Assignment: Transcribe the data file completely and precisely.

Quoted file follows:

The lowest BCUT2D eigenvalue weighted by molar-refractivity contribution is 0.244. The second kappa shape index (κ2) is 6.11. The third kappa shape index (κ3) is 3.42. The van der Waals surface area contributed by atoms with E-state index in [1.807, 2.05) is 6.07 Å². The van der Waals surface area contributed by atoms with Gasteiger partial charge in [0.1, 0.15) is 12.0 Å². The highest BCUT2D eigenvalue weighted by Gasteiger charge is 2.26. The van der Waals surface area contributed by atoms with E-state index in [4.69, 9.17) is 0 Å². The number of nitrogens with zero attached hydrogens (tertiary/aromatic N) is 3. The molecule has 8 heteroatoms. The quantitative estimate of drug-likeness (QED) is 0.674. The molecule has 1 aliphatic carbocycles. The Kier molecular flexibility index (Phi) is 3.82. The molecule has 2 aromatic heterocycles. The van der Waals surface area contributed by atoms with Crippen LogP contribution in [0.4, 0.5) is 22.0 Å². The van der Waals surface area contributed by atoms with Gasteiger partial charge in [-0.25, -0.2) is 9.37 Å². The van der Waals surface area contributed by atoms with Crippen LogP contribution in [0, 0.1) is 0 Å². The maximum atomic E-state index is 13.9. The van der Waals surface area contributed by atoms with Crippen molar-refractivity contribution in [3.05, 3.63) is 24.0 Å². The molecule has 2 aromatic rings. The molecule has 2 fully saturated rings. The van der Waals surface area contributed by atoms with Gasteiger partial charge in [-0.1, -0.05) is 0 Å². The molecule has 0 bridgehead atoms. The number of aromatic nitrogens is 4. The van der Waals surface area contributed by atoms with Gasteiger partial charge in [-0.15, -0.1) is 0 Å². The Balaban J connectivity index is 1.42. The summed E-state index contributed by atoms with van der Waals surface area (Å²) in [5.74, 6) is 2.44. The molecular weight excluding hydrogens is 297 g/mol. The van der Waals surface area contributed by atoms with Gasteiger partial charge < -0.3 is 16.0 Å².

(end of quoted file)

The lowest BCUT2D eigenvalue weighted by molar-refractivity contribution is 0.244. The second kappa shape index (κ2) is 6.11. The third kappa shape index (κ3) is 3.42. The van der Waals surface area contributed by atoms with E-state index in [1.807, 2.05) is 6.07 Å². The van der Waals surface area contributed by atoms with Gasteiger partial charge in [0.1, 0.15) is 12.0 Å². The highest BCUT2D eigenvalue weighted by Gasteiger charge is 2.26. The van der Waals surface area contributed by atoms with E-state index in [4.69, 9.17) is 0 Å². The number of nitrogens with zero attached hydrogens (tertiary/aromatic N) is 3. The molecule has 8 heteroatoms. The quantitative estimate of drug-likeness (QED) is 0.674. The molecule has 1 aliphatic carbocycles. The Kier molecular flexibility index (Phi) is 3.82. The molecule has 2 aromatic heterocycles. The van der Waals surface area contributed by atoms with Crippen LogP contribution in [0.4, 0.5) is 22.0 Å². The van der Waals surface area contributed by atoms with Gasteiger partial charge in [-0.25, -0.2) is 9.37 Å². The van der Waals surface area contributed by atoms with Crippen LogP contribution in [0, 0.1) is 0 Å². The maximum atomic E-state index is 13.9. The van der Waals surface area contributed by atoms with Crippen molar-refractivity contribution in [3.05, 3.63) is 24.0 Å². The molecule has 2 aromatic rings. The molecule has 2 fully saturated rings. The van der Waals surface area contributed by atoms with Gasteiger partial charge in [-0.1, -0.05) is 0 Å². The molecule has 0 bridgehead atoms. The number of aromatic nitrogens is 4. The van der Waals surface area contributed by atoms with Gasteiger partial charge in [-0.15, -0.1) is 0 Å². The Balaban J connectivity index is 1.42. The summed E-state index contributed by atoms with van der Waals surface area (Å²) in [5.74, 6) is 2.44. The molecular weight excluding hydrogens is 297 g/mol. The van der Waals surface area contributed by atoms with Gasteiger partial charge < -0.3 is 16.0 Å².